Mark Fistric is an interesting study for a number of reasons.
First, it's intriguing to ponder exactly what the 24-year-old defenseman can become in the NHL. And second, you could learn a lot as an organization in studying how he got to where he is right now.
There are a couple of insiders I talk to who believe that Fistric right now is better than either Nicklas Grossman or Matt Niskanen, and that he has the ability to exceed both in overall ability. Now, there's a lot of subjectivity in those opinions, and the people I talk to love the physical side of the game (so that favors Fistric in their eyes), but it certainly makes for a good debate. This isn't to pit teammate against teammate or to start any kind of fight, but they believe it is an interesting study into whether it's smart to make a player fight for every inch of ice in his climb to the NHL.
Mark Fistric has had to that, and then some.
Fistric was drafted 28th overall out of junior hockey in 2004, which actually puts him in the same spot as Niskanen (28th overall in 2005) and an earlier pick than Grossman (56th overall in 2004), so it's not a stretch to say he has the ability to be better than either. And, in that regard, you have to credit both Grossman and Niskanen for moving ahead of Fistric in the earliest camps where the three were fighting for roster spots.
Fistric stayed an extra year in junior hockey because of injuries that cut short his 2004-05 season. Grossman came over from Sweden and played 61 games for Iowa in the AHL in 2005-06. Fistric started out with a fantastic AHL season in 2006-07 with two goals and 22 assists for 24 points in 80 games(Grossman had 10 points in 67 games on the same team). So all was in place for Grossman and Fistric to move up together and take spots on the 2007-08 Stars.
But that's where Fistric had his biggest hiccup. Grossman became an early lock on the team, and Niskanen won a battle by playing well beside Sergei Zubov in training camp. That meant Fistric had to head to Iowa again, while the others took a step forward. Fistric earned the chance to play 30 NHL games that season, and he also was used for nine playoff games. However, Niskanen played in 80 regular season games and 16 playoff games, and Grossman jumped up to the top pair with Stephane Robidas in the playoffs, playing all 18 post-season games.
Fistric then started the 2008-09 season in the NHL, but was eventually sent back to the minors. He split his time between Dallas (36 games) and Manitoba (35 games) ended up playing 22 playoff games with Manitoba and helped the Moose to the AHL Final. He then followed that up with an outstanding performance last season where he played in 67 Stars games, had a goal and nine assists and led the team at plus-27. His plus-minus was 19 better than his next closest teammate (Brian Sutherby at plus-8) and ranked 10th overall in the NHL.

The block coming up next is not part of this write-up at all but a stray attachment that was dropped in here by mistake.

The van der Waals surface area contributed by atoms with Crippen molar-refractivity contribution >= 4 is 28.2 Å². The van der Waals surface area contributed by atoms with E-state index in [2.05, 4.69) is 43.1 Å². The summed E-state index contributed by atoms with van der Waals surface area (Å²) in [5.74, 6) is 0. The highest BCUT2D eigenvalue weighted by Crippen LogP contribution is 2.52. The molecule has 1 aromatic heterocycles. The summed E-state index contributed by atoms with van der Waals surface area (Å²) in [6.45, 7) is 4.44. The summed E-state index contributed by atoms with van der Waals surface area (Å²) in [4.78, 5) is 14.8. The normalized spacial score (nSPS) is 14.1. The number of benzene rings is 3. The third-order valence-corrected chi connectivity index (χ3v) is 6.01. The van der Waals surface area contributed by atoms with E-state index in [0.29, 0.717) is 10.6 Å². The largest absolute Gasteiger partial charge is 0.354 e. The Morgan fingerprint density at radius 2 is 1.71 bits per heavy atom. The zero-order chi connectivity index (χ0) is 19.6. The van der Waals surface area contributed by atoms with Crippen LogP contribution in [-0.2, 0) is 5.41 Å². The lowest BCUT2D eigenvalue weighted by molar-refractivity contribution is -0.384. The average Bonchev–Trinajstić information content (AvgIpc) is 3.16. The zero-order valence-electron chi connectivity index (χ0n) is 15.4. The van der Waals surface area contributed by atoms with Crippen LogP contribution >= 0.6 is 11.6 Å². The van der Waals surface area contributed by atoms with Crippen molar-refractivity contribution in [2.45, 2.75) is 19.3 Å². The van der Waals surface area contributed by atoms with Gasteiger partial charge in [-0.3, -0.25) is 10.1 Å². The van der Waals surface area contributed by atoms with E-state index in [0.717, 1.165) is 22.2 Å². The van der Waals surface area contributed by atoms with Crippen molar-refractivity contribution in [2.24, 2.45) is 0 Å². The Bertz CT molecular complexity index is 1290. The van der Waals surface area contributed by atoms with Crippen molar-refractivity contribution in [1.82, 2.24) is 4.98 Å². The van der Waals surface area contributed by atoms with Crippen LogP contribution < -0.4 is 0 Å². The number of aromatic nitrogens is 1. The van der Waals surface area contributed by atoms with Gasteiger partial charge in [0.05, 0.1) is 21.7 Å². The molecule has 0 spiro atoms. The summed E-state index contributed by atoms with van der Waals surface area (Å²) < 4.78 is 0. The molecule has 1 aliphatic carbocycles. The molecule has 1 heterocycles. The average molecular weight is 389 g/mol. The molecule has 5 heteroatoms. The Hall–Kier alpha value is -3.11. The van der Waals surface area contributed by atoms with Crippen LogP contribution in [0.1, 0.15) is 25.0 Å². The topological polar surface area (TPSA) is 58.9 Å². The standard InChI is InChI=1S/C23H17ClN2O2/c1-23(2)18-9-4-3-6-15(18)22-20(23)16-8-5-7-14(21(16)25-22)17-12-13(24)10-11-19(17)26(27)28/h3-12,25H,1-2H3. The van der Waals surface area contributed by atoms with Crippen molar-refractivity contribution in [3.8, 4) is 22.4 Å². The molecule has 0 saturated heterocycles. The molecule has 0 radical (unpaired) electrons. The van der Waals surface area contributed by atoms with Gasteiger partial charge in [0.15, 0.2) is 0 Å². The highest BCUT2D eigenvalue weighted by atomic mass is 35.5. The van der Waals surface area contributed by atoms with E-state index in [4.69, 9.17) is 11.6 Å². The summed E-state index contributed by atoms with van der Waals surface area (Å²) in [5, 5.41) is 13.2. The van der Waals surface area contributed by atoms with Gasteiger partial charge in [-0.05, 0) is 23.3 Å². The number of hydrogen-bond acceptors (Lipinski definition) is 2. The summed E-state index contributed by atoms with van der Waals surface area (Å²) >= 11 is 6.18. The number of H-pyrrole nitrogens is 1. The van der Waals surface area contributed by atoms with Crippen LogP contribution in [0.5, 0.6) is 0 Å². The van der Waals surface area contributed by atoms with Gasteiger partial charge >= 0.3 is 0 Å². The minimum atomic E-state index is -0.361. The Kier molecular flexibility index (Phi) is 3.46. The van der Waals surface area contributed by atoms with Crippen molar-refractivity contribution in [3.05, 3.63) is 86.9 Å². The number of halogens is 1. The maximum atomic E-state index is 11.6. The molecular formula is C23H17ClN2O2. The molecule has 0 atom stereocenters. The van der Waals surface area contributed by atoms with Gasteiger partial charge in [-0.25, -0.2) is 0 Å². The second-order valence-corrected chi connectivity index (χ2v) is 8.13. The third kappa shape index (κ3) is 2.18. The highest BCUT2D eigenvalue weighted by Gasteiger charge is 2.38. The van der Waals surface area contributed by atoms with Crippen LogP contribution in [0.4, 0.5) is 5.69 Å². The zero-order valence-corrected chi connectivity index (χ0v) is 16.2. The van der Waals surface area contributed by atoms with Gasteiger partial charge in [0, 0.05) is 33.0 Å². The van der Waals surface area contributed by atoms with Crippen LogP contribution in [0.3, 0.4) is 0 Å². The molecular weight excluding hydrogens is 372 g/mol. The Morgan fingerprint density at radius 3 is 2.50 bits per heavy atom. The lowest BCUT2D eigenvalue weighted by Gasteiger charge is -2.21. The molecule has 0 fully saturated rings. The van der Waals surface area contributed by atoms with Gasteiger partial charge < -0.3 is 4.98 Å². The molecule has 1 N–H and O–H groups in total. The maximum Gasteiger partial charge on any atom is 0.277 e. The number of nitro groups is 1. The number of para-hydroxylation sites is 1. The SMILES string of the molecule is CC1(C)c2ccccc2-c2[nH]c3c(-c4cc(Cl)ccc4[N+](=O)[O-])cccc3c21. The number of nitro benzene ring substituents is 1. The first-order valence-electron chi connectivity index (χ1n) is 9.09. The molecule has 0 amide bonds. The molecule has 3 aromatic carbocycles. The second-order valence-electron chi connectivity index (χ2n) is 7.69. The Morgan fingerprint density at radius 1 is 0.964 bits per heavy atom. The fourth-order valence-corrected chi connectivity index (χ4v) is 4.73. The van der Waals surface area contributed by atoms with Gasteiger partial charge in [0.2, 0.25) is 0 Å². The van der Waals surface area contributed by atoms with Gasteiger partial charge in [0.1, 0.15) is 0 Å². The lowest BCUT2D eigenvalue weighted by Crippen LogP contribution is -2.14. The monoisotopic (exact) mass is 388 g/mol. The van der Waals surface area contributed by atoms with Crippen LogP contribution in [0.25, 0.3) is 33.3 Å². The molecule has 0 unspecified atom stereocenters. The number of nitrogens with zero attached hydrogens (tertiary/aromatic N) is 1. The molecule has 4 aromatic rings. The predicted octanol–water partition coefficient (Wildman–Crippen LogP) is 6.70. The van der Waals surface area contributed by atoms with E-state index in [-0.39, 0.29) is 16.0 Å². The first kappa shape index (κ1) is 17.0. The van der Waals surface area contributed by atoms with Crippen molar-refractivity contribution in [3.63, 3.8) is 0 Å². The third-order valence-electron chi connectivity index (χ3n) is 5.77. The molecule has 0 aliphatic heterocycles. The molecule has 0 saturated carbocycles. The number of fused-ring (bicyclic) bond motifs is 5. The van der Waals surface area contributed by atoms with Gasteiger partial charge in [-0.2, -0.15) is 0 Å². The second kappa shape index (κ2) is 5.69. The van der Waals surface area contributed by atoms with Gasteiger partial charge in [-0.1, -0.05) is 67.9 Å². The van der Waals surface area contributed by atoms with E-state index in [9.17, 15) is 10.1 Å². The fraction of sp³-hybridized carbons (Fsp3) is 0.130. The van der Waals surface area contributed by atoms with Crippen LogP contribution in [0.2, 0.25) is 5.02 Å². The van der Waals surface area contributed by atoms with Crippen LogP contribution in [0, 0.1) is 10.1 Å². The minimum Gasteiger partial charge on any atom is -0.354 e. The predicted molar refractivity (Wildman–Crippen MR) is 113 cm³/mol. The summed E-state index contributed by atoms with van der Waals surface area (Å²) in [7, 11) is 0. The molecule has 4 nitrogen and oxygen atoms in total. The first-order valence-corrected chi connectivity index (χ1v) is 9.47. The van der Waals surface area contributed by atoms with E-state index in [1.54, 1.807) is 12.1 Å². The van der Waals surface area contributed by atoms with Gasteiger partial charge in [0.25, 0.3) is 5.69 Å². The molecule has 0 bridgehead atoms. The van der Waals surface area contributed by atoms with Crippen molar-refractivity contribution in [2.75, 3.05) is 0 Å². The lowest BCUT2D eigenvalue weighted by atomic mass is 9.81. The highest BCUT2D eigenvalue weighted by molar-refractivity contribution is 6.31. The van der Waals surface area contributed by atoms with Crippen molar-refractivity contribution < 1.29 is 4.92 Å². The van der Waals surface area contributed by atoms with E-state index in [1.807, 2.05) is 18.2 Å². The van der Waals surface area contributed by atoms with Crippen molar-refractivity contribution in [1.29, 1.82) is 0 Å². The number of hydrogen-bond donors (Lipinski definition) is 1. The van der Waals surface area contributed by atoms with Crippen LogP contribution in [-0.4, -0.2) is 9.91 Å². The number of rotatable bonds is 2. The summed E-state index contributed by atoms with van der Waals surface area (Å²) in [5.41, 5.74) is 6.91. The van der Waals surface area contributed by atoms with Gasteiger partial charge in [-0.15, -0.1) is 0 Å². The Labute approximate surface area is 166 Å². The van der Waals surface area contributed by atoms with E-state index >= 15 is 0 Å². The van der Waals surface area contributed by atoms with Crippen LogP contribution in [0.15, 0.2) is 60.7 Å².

Stars coach Marc Crawford explained some of the reason for the huge plus total with the fact Fistric played on the third pair and didn't have to face the other team's best players, but I think that only goes so far. Plus-minus is a stat that can vary widely and you can get lucky from a nice run of good circumstances, but the bottom line is Fistric played 14:55 a game for 67 games and was on the ice for a whole lot more goals for than he was goals against. To me, that means he played pretty well.
So what's the reason? A lot of people think it was because Fistric was brought along slowly and was forced to claw his way through the minors. The kid obviously has talent, otherwise he wouldn't have been drafted so high, but he also has a hunger burning inside that seems to have been built by a hard climb.
Will that hunger continue this season? Could he get complacent now that he seems to have a roster spot? Again, that will be interesting for the franchise to watch. Last season, Fistric missed five games with a head injury, five games with a knee injury, one game with food poisoning, and was a healthy scratch for four games. He will be expected to be an everyday player this season and also be expected to up his minutes. A lot of people think that will be a good thing for him. If Fistric gets the opportunity to show what he can do, there are those who predict he will become one of the team's most reliable defenders. He appears to have more physicality than any member of the defense, and he seems to have the skills to skate and pass within the Crawford system.
If he does, you wonder if the team might make more kids fight their way out of the minors.